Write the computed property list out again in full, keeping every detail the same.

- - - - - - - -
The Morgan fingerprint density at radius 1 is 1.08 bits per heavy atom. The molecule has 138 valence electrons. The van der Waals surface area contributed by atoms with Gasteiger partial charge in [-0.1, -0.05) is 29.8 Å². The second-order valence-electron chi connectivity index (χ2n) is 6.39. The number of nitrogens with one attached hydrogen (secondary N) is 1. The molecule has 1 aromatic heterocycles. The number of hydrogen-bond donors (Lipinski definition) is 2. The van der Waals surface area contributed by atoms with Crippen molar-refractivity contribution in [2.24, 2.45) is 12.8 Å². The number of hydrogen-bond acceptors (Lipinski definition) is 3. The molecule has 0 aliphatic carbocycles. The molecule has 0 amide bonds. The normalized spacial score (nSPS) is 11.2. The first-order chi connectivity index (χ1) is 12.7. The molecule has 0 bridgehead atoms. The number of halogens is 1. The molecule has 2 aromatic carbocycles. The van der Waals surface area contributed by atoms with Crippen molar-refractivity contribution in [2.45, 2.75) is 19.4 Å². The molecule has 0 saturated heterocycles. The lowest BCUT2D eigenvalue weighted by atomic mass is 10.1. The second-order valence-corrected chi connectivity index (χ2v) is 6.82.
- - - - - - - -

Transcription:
The Morgan fingerprint density at radius 1 is 1.08 bits per heavy atom. The molecule has 138 valence electrons. The van der Waals surface area contributed by atoms with Gasteiger partial charge in [-0.1, -0.05) is 29.8 Å². The second-order valence-electron chi connectivity index (χ2n) is 6.39. The number of nitrogens with one attached hydrogen (secondary N) is 1. The molecule has 1 aromatic heterocycles. The number of hydrogen-bond donors (Lipinski definition) is 2. The van der Waals surface area contributed by atoms with Crippen molar-refractivity contribution in [2.24, 2.45) is 12.8 Å². The number of hydrogen-bond acceptors (Lipinski definition) is 3. The molecule has 0 aliphatic carbocycles. The molecule has 0 amide bonds. The normalized spacial score (nSPS) is 11.2. The first-order chi connectivity index (χ1) is 12.7. The molecule has 0 bridgehead atoms. The number of halogens is 1. The molecule has 2 aromatic carbocycles. The van der Waals surface area contributed by atoms with Crippen molar-refractivity contribution in [2.45, 2.75) is 19.4 Å². The molecule has 0 saturated heterocycles. The lowest BCUT2D eigenvalue weighted by atomic mass is 10.1. The second-order valence-corrected chi connectivity index (χ2v) is 6.82.